Following the bombing, a decision had to be made about what to do with the ship. When it became obvious that restoration was financially unviable, it was decided to sink the ship in a position to allow access for divers.

The question was – where ?

Enthusiastic interest shown by Dover Samuels and the Ngati Kura people of Matauri Bay in Northland led to the Warrior coming to rest in the waters off the island of Motutapere.

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The Warrior is a reminder and tribute to the ideals and dreams of pacifism and conservation. However, she is only accessible to a select few. In an attempt to create a memorial accessible to all comers, the people of Matauri Bay commissioned internationally recognised NZ sculptor Chris Booth to create a large freestanding sculpture of stone overlooking the last resting place of the ship.

SKU: 012001

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Try Revolution

Price: NZ$40.95

This price is for home use only.
Libraries and institutions etc., price on request.

Format: DVD
Aspect Ratio: 16:9
Duration: 70 mins
Year: 2006

Try Revolution tells the story of how the 1981 Springbok Tour of New Zealand impacted on South Africa.

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In this one hour documentary South Africans from Archbishop Desmond Tutu through to ordinary rugby fans talk about how the games, the images, the reports and the conversations that surrounded “The Tour” affected them personally and helped to change the apartheid system.

The 1981 Springbok Tour of New Zealand had been greatly anticipated by the rugby mad white community of South Africa. New Zealand was their most cherished rival and this tour was going to be live on television…a first for South Africa. So when they tuned into the first broadcast, the Hamilton match, and saw hundreds of protestors standing on the field they went into a kind of collective shock.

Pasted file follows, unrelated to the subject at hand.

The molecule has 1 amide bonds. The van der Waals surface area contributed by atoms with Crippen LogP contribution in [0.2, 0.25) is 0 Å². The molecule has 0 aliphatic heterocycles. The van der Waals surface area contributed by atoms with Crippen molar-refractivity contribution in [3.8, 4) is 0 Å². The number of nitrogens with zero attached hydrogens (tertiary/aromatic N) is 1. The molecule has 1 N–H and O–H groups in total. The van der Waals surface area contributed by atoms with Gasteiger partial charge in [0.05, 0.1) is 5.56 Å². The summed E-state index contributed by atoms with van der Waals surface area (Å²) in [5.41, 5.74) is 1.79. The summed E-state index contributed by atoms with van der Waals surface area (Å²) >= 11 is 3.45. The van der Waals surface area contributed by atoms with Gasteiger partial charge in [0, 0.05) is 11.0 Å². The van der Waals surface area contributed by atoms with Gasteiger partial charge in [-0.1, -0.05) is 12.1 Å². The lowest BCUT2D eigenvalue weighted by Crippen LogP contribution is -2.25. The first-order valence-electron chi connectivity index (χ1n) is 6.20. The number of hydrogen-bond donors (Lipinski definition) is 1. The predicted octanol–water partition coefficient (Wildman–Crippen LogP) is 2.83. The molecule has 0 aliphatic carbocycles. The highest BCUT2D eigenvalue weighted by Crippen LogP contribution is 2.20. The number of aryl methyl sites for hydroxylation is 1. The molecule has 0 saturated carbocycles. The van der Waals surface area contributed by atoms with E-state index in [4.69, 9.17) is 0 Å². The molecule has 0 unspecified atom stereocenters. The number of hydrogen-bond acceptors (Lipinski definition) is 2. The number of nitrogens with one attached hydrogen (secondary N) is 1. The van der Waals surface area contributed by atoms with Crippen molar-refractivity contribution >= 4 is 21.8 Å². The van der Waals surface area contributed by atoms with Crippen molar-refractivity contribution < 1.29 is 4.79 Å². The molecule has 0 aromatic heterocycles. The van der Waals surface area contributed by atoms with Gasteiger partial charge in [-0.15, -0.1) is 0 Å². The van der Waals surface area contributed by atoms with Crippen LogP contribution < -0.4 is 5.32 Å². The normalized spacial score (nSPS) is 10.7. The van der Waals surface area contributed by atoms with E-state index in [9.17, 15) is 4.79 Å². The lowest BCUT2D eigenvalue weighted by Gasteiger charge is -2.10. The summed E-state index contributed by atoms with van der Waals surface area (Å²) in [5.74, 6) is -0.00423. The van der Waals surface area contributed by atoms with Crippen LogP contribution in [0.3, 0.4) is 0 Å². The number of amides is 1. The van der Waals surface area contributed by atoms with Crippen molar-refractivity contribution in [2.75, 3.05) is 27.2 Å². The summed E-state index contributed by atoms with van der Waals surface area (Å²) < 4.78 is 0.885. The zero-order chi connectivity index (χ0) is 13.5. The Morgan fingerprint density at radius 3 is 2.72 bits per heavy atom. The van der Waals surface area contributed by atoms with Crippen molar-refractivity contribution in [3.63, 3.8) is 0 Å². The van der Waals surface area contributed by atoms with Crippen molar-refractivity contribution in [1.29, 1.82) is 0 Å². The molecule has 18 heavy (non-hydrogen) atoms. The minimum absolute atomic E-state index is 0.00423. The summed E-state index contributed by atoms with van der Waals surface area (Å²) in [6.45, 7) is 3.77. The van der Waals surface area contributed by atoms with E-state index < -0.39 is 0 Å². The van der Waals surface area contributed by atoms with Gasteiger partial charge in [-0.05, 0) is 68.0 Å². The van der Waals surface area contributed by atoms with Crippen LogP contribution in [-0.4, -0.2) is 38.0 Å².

Try Revolution explores what happened over the ensuing months and indeed years as the impact of the “The Tour” was fully realised. From a prison mate of Nelson Mandela to the Captain of the ’81 Springboks, the documentary uncovers how the actions of the New Zealand protestors were perceived, understood, and used to help in the struggle against the apartheid regime.

Finalist Best Documentary NZ Screen Awards 2007

View excerpt from this title at NZ On Screen

SKU 021003

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Thin Ice Extended Edition

Price: from NZ$35.00

The price of $35.00 is for home use only.
Libraries and institutions etc., contact us for further details.

Format: DVD
Aspect Ratio: 16:9
Edition: Extended Edition with Extras
Duration: 73 minutes
Extras: 57 minutes
Subtitles: Chinese, English, French, German, Russian, Spanish
Year: 2013

A David Sington/Simon Lamb Film

Geologist Simon Lamb takes a look at what’s really happening with global warming, filming scientists at work in the Arctic, Antarctic, Southern Ocean, New Zealand, Europe and the USA. The result is both a unique exploration of the science behind global warming and an intimate portrait of a global community of researchers racing to understand our planet’s changing climate.

Thin Ice is a joint initiative between the University of Oxford, Victoria University of Wellington and DOX Productions, London. Both Universities have active programmes with world-wide networks of collaborators in climate change and related research.